Livestock was another agricultural cargo with both cattle and sheep coming in by rail. Drafts of mainly Irish cattle which had come in to Glasgow by boat would then come by train and stand in the lairage on the north side until being driven to local farms such as Cordon, Balgonie and Jamesfield. Sheep from sales in the north of Scotland would also arrive to be fattened in this area. Another item of livestock sent off from Abernethy was rabbits. Rabbits were plentiful at this time and were a valuable food source especially during the war years, and Abernethy had several trappers, including my uncle, who would snare the rabbits during the winter months. The gutted rabbits would be hung from rails in couples in coffin-like boxes and taken by my father to the station to be sent to game dealers all over the country. The farmer would get a small rent for allowing the trappers on his land and at the same time keeping the crop-damaging beasties’ numbers down. The railway company also rented out lengths of the embankments to anyone who wanted to trap or shoot rabbits, and here is a receipt showing that my uncle did just this. l have even seen goats tethered on the embankments to the east of the station to keep the vegetation down. Their tethers being only as long as to reach the top of the bank but not as far as the rails. One final item of livestock, if you could call it that, which l doubted but which my father assured me was true, was when occasionally guests at the "Big Hoose" at Carpow would shoot rooks. They would be sent back to their homes in England to make Crow Pie. So you can be relieved that the ”Four and twenty blackbirds baked in a pie" were not the blackies that come to your bird table but were in fact rooks. Too bad for the rooks though. Between the wars another unusual import to Abernethy was "Glescae Dung”. This was the all encompassing contents of the middens used by the people living in Glasgow tenements. Farmers took wagons of this material and it was spread on the fields and ploughed in. Excellent organic fertiliser that lan Miller would grab with both hands, although maybe not literally, if it was available today. The people of Abernethy would I am sure on a warm day also get the benefit of its aroma. Surely like today, if you choose to live in the countryside, the smells of the countryside are a small price to pay for the pleasure of living in such a beautiful and peaceful place.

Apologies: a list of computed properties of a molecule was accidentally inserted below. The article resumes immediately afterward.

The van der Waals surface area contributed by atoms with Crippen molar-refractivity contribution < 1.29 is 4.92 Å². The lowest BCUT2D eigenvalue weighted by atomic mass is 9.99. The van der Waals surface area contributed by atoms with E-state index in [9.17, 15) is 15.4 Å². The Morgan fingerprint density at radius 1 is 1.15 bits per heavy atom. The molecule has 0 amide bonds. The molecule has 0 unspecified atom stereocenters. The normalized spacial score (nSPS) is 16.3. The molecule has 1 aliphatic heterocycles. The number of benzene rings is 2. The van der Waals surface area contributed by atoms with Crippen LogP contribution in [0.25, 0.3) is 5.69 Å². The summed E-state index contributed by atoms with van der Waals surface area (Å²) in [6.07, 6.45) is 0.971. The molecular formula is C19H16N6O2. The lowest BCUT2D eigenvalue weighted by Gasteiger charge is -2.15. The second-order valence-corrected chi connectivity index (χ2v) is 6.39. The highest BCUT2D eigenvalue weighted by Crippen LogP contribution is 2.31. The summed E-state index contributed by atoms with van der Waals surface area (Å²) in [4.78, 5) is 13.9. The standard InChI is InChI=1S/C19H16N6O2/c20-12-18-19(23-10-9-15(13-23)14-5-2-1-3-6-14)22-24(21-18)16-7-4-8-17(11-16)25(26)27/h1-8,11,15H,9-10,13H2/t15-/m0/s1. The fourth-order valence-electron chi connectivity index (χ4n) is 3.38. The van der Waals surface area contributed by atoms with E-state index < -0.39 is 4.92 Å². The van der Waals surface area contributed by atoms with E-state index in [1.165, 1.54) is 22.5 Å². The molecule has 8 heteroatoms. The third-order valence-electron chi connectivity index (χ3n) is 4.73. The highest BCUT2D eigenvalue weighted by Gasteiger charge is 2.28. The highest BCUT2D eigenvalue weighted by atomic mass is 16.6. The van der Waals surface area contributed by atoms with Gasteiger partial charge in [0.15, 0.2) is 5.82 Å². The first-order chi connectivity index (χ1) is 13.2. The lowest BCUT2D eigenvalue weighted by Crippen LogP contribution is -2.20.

Passenger traffic of course played an important part in the story of the station. Before buses became more frequent, rail travel was the only way to travel unless by horse and cart or by foot. My uncle told me of driving sheep by foot to be sold in the old Hay`s market at Glover Street when he was just a laddie. A Mr Sutherland who worked for my grandfather was in charge, and after delivering the sheep the boys would get the train home but there was no way Mr Sutherland was going to risk life and limb on a train. He would walk all the way back again. lf you wanted to go to Edinburgh you took the train to Bridge of Earn and got the connection from Perth, travelling up the steep Balmanno Hill stretch and through the Glenfarg tunnel and on to the Forth Bridge. Perth was an important rail hub, and where Tesco’s Edinburgh Road shop is now was a great area of sidings,  where the locomotives were bunkered with water and coal and where there was a huge turntable to allow the engines to change direction. Travelling east most of the Fife coast towns were served by rail and one of my earliest memories was travelling to Dundee by the North Fife line, now long closed, and over the Tay Bridge. Travelling to Cupar after Lindores, you can see where it ran with some of the track still visible and where the bridges were. Another early trip l remember was to Bridge of Earn station and then walking out to Pitkeathly Wells on the Forgandenny road to "Take the Waters " and enjoy a cup of tea and a cake at the wee tea shop beside the Wells. Pupils travelling to Perth for their secondary education travelled by train until passenger services ceased in 1950, sadly the year l was due to go. The carriages at this time on local trains had individual carriages not corridors and we young laddies were intrigued by tales from older boys of what went on with the girls, especially in the darkness going through Moncrieffe Tunnel. l have asked Janet Paton about this but her lips are sealed. However, she couldn’t conceal a knowing smile and l`m sure she blushed! Sadly l would never find out.

Goods traffic although much reduced would continue until around 1965 by  which time l was now the coal merchant. Deliveries continued to Newburgh station for a further period before it was also closed and deliveries then came by road. The station offices then became a house and my story comes to its end after covering much more than was my first intention. l hope any of my contemporaries reading this will vouch that my recall is reasonably accurate but l will stand corrected if they say otherwise. For the rest of the "Crier” readers I hope you have enjoyed sharing my memories with me.

Ian Bett